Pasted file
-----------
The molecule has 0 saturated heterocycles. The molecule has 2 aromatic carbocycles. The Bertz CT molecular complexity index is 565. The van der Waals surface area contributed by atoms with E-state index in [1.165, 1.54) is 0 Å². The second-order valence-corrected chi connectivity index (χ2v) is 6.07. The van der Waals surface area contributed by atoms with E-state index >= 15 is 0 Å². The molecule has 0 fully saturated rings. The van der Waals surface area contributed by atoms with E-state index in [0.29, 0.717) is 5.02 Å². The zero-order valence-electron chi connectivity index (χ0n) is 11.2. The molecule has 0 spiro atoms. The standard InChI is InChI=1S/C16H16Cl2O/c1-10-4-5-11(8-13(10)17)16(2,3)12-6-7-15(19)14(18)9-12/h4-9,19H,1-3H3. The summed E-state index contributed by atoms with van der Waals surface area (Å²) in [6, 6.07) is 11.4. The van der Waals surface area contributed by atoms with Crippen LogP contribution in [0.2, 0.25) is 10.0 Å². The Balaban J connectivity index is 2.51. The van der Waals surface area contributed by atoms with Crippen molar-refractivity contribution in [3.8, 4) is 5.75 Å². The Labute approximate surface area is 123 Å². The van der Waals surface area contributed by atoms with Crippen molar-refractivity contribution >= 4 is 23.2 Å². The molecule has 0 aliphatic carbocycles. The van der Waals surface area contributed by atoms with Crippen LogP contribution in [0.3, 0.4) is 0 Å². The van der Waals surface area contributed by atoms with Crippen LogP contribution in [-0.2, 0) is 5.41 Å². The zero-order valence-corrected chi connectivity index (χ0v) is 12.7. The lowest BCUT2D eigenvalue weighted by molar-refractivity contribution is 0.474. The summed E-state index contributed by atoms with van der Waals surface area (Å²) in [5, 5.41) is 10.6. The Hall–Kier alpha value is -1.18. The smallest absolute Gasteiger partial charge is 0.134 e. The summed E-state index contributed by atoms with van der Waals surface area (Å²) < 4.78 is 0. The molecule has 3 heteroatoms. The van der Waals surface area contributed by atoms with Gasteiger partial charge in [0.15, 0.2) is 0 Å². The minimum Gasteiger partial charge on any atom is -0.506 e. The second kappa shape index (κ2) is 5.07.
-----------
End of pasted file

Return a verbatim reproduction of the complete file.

The molecule has 0 saturated heterocycles. The molecule has 2 aromatic carbocycles. The Bertz CT molecular complexity index is 565. The van der Waals surface area contributed by atoms with E-state index in [1.165, 1.54) is 0 Å². The second-order valence-corrected chi connectivity index (χ2v) is 6.07. The van der Waals surface area contributed by atoms with E-state index >= 15 is 0 Å². The molecule has 0 fully saturated rings. The van der Waals surface area contributed by atoms with E-state index in [0.29, 0.717) is 5.02 Å². The zero-order valence-electron chi connectivity index (χ0n) is 11.2. The molecule has 0 spiro atoms. The standard InChI is InChI=1S/C16H16Cl2O/c1-10-4-5-11(8-13(10)17)16(2,3)12-6-7-15(19)14(18)9-12/h4-9,19H,1-3H3. The summed E-state index contributed by atoms with van der Waals surface area (Å²) in [6, 6.07) is 11.4. The van der Waals surface area contributed by atoms with Crippen LogP contribution in [0.2, 0.25) is 10.0 Å². The Balaban J connectivity index is 2.51. The van der Waals surface area contributed by atoms with Crippen molar-refractivity contribution in [3.8, 4) is 5.75 Å². The Labute approximate surface area is 123 Å². The van der Waals surface area contributed by atoms with Crippen molar-refractivity contribution >= 4 is 23.2 Å². The molecule has 0 aliphatic carbocycles. The van der Waals surface area contributed by atoms with Crippen LogP contribution in [0.3, 0.4) is 0 Å². The van der Waals surface area contributed by atoms with Crippen LogP contribution in [-0.2, 0) is 5.41 Å². The zero-order valence-corrected chi connectivity index (χ0v) is 12.7. The lowest BCUT2D eigenvalue weighted by molar-refractivity contribution is 0.474. The summed E-state index contributed by atoms with van der Waals surface area (Å²) in [5, 5.41) is 10.6. The Hall–Kier alpha value is -1.18. The smallest absolute Gasteiger partial charge is 0.134 e. The summed E-state index contributed by atoms with van der Waals surface area (Å²) < 4.78 is 0. The molecule has 3 heteroatoms. The van der Waals surface area contributed by atoms with Gasteiger partial charge in [0.15, 0.2) is 0 Å². The minimum Gasteiger partial charge on any atom is -0.506 e. The second kappa shape index (κ2) is 5.07.